Music review: RSNO & Kristof Barati, Glasgow Royal Concert Hall

Whether or not it was planned to coincide with St David’s Day, the RSNO doffed its cap to Wales this weekend with a concert opener by the late William Matthias, his Resquiescat of 1978. It’s a short restful work, relatively uneventful, but beautifully and simply sculpted, scented with wistful textures and muted colours, all delicately expressed in this warm and thoughtful performance.

RSNO & Kristof Barati, Glasgow Royal Concert Hall ****

Beyond that, this was a red-blooded programme, works by Brahms and Dvorak brought vividly to life under the baton of dapper, silver-haired Hungarian Gilbert Varga, and featuring fellow countryman, violinist Kristóf Baráti, as soloist.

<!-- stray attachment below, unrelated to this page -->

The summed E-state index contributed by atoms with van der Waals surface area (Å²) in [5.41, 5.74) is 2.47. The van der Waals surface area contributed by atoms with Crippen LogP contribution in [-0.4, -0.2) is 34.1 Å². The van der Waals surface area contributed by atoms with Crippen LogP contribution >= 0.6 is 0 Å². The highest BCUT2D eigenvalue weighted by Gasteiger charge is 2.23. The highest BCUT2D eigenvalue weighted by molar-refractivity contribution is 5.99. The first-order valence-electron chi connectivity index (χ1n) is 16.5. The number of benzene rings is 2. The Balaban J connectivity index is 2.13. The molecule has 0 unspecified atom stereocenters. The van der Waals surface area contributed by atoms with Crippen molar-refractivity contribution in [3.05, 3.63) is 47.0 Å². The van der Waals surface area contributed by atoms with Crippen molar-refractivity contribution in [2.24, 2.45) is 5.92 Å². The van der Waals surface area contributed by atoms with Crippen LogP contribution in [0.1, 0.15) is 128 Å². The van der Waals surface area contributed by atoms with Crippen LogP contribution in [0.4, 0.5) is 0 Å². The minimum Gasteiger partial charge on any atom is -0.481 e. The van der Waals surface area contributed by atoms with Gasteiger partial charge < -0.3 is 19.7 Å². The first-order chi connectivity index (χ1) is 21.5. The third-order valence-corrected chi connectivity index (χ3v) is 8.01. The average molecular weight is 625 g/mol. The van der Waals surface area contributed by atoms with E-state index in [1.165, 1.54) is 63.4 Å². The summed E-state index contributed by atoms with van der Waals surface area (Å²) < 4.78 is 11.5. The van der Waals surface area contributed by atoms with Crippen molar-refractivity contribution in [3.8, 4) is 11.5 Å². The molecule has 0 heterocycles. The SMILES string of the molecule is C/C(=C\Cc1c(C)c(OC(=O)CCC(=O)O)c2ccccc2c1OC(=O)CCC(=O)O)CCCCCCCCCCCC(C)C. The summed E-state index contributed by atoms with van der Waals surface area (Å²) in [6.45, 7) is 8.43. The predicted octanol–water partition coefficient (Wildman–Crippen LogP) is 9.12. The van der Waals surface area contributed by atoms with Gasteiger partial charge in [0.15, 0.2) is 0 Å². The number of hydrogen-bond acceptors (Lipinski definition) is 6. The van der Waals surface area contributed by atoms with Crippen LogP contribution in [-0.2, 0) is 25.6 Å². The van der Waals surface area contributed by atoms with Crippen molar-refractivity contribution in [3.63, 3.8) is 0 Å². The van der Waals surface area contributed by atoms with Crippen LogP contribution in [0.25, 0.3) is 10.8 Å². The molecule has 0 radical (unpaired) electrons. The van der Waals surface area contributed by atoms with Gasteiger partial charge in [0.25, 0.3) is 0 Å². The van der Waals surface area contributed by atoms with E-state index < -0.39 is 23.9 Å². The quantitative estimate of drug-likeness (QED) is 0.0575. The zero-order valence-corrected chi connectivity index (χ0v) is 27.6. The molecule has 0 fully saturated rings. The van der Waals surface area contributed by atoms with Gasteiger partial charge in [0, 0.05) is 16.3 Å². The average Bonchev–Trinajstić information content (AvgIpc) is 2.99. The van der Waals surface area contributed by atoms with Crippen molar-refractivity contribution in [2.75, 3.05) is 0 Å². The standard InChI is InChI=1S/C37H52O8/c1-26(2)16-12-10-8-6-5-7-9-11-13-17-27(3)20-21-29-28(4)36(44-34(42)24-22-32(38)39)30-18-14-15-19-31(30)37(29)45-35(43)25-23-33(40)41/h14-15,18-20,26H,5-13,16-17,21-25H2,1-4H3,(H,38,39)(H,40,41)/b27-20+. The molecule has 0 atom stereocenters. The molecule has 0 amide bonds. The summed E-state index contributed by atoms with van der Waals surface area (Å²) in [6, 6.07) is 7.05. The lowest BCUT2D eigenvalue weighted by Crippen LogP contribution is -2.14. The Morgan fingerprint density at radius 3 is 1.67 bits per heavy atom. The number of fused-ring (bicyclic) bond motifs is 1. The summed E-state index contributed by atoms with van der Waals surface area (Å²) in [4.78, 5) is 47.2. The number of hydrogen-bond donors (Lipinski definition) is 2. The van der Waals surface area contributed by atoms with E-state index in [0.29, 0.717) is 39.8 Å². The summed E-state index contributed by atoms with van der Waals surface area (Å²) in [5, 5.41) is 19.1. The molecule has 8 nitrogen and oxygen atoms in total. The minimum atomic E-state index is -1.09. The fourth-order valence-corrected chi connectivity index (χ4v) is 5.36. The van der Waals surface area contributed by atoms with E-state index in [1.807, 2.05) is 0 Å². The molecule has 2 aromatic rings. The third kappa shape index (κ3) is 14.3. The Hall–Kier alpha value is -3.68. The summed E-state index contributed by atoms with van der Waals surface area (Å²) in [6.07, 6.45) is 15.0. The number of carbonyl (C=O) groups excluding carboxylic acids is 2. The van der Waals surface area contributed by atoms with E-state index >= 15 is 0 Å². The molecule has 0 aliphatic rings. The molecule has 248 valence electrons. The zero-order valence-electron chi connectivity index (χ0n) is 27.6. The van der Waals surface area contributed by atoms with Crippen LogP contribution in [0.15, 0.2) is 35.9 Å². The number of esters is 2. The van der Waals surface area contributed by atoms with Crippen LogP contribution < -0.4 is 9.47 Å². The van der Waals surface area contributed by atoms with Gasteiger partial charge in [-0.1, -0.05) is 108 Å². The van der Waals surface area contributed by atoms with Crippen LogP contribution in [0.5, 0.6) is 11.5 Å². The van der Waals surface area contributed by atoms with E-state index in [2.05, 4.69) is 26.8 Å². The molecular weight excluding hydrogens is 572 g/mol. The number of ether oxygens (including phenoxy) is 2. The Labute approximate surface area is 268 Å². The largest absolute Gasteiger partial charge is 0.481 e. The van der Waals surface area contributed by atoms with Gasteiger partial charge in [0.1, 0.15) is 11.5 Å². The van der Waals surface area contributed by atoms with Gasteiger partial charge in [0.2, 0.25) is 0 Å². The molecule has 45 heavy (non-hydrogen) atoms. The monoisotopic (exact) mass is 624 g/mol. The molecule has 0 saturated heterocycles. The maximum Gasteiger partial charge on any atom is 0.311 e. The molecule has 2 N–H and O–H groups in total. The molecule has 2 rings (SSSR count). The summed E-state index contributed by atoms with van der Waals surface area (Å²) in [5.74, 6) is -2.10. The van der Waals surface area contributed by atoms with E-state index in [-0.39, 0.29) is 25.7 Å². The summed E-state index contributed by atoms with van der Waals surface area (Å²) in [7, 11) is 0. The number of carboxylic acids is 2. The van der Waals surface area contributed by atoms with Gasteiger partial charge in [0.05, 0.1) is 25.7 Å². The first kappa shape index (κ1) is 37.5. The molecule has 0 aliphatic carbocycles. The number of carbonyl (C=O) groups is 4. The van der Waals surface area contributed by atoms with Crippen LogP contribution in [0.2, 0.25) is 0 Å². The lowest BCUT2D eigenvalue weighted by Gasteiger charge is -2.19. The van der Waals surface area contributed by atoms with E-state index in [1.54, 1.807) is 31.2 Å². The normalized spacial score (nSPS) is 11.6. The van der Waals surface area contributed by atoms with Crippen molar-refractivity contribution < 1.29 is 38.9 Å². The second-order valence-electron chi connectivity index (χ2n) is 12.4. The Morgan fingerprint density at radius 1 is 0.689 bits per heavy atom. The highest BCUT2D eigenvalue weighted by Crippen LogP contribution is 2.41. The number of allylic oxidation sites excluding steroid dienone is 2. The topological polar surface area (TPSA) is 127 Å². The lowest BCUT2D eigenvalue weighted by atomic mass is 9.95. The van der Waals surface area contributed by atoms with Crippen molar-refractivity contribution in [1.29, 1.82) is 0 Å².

They were a dynamic coupling in Brahms’ Violin Concerto, equally clean and precise in their articulation of detail and of the broader, majestic sweep. But the real excitement lay in the way Baráti, a big strapping lad with supercharged rhythmic swagger, threatened on occasion to rock the steady boat.

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It was always more a tease than a reality, but with the unflappable Varga there to accommodate, even contain, things, the balance between perilous spontaneity and unified cohesion was thrillingly struck. The orchestra, given plenty freedom by Varga to listen and react to the soloist, responded with characterful and colourful poise. Baráti encored his robust Brahms with the gentle breeze of unaccompanied Bach.

Varga’s gentle authority again inspired chic delivery of Dvorak’s Symphony “From the New World”. But there was sparkling iridescence, too, in a performance that embraced welcoming tempi (a flowing, unlaboured Adagio) and repeatedly elicited fresh thoughts from this lovely old warhorse. - Ken Walton